Robert Caslen

Robert Caslen. File/Provided 

Moore's objection to the vote could tip the slim majority on the board in favor of hiring Caslen. The board has been split 11-9, according to multiple sources.

USC trustee Charles Williams, who has opposed Caslen, said Moore's message should lead the board to call off the vote.

"You've got a donor giving you all that money, and you're going to ignore that?" said Williams, an Orangeburg attorney. "That's crazy."

Trustee Chuck Allen, a former Gamecock football star who plans to vote against Caslen because of the tangled search, said Moore's opinion "should be very, very seriously considered." 

"I think we should pause," said Allen, an Anderson attorney.

Inside USC's president search — vote forecast, stealth candidate, expected fallout

Efforts to reach Caslen, USC board chairman John von Lehe and vice board chairman Hugh Mobley were unsuccessful. McMaster's office had no comment.

Moore was reportedly considered as a candidate to succeed USC President Harris Pastides, who is retiring at the end of July, multiple trustees told The Post and Courier. Williams said Moore rejected his approach after the board vote in April as trustees sought other candidates.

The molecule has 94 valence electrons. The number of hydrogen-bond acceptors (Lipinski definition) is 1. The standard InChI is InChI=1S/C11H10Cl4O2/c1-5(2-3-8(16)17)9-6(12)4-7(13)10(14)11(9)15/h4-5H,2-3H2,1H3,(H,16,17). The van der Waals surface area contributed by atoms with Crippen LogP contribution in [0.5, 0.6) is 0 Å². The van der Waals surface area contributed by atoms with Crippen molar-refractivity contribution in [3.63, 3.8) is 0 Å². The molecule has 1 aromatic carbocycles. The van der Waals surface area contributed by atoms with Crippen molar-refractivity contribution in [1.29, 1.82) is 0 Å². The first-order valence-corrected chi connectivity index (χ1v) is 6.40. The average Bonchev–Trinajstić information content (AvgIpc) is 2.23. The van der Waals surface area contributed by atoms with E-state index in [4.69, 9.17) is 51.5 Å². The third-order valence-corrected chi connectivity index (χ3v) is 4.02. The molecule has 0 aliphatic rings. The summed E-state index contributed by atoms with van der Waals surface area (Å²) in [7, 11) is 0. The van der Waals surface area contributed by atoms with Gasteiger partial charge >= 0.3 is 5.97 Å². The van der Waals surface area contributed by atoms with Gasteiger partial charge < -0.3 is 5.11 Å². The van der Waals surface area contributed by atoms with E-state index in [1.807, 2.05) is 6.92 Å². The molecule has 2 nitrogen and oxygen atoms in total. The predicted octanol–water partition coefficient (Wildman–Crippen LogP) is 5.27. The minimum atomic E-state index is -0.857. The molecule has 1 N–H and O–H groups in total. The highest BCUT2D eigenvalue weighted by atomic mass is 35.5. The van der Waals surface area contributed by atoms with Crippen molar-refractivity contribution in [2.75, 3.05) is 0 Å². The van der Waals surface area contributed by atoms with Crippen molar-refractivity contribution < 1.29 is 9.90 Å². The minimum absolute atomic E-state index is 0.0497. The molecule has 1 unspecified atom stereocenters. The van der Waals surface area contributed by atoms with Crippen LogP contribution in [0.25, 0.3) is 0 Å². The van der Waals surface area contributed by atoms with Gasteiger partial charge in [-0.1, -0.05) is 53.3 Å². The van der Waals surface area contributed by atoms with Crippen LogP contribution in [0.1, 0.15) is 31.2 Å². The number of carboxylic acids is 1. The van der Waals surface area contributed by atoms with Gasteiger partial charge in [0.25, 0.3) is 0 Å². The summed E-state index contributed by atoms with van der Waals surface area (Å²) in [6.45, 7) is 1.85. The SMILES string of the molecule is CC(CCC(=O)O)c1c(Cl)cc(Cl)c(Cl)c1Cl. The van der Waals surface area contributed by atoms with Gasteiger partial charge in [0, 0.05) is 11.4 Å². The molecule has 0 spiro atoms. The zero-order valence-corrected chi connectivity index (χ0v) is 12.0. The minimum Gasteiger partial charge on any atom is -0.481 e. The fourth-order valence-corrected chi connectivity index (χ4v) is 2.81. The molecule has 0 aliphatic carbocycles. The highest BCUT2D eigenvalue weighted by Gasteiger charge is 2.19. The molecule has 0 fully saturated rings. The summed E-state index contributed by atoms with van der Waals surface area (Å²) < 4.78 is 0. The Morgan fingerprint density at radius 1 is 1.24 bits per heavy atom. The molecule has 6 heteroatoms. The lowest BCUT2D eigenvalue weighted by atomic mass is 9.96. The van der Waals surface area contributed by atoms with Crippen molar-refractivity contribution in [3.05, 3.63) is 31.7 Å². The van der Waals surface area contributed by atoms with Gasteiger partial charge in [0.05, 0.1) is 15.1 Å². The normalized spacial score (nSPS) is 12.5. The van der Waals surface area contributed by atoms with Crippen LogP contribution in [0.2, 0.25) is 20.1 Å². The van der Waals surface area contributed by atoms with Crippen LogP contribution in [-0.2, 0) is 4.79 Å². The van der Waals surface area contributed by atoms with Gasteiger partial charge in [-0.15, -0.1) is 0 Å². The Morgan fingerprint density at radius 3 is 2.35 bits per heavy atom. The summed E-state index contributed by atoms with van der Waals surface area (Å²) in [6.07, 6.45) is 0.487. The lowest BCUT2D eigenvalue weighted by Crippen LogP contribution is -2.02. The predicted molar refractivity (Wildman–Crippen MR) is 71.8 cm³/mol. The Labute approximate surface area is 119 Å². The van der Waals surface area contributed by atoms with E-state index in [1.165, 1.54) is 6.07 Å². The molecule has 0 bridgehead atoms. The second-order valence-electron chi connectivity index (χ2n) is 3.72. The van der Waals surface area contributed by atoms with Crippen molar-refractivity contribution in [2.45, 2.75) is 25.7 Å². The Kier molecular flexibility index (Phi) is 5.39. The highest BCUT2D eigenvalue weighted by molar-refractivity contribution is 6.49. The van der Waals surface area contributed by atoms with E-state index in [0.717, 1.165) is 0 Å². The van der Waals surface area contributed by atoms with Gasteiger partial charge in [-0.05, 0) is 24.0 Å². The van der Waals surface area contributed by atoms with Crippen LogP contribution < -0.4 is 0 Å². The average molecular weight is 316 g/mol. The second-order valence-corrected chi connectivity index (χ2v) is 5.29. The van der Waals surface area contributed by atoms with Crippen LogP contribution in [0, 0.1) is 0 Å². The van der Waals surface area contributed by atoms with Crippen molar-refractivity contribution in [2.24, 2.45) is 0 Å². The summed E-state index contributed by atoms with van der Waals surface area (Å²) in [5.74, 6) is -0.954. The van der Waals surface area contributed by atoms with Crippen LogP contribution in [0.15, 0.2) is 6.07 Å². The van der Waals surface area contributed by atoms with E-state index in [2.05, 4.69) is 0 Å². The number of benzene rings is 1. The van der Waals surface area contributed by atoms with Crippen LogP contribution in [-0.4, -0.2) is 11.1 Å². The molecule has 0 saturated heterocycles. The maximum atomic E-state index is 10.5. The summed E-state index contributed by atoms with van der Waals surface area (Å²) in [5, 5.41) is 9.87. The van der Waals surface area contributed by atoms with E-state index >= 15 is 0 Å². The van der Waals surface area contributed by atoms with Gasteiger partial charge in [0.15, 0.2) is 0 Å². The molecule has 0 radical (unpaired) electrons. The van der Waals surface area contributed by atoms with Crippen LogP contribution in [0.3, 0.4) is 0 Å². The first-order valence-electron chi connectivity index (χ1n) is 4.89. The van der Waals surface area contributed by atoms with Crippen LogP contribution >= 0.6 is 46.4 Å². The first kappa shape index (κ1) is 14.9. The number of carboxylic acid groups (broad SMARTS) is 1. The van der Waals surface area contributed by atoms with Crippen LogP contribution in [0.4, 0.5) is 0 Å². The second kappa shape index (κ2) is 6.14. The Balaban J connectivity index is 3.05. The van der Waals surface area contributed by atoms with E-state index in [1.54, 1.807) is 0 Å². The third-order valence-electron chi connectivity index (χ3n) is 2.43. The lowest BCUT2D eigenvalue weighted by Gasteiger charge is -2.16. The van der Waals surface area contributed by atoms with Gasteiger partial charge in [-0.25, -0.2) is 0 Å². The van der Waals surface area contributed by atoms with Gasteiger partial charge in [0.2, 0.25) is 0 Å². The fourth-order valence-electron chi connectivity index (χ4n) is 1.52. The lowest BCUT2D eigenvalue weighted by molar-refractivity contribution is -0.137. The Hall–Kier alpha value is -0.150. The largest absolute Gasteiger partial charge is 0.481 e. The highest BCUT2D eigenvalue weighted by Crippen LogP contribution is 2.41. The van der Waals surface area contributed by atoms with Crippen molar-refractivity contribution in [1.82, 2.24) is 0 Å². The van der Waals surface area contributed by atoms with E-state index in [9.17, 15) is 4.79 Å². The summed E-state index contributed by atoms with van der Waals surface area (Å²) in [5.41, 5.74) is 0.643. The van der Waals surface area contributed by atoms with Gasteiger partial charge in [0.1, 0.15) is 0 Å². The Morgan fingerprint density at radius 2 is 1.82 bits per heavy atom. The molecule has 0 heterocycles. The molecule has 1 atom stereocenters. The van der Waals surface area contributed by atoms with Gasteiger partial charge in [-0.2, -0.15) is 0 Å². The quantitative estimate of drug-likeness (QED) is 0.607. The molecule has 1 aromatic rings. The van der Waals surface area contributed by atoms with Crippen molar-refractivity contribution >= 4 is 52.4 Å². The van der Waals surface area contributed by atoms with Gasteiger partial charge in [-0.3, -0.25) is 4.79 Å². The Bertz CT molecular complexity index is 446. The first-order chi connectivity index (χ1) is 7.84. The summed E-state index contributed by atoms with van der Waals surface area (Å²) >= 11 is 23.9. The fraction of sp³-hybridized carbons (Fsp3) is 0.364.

In a brief interview Thursday, Moore said that any overtures from trustees "were not that serious" and she did not approach the board about becoming president.

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"There's no 'there' there," she said. 

Moore, a former USC board member, declined to say if she would continue donating to the college if Caslen is hired Friday.

McMaster pushes USC to vote on disputed president nominee while students aren't around

Trustee Miles Loadholt, who served on the presidential search committee, worries that putting Caslen in the president's office will hurt alumni donations. He wants to cancel the vote.

The presidential search has torn the campus in a way not seen since the Vietnam War, several trustees said.

"Judging from the emails and text messages that I seem to be getting every five minutes, this is having a damaging impact on the university," Loadholt said.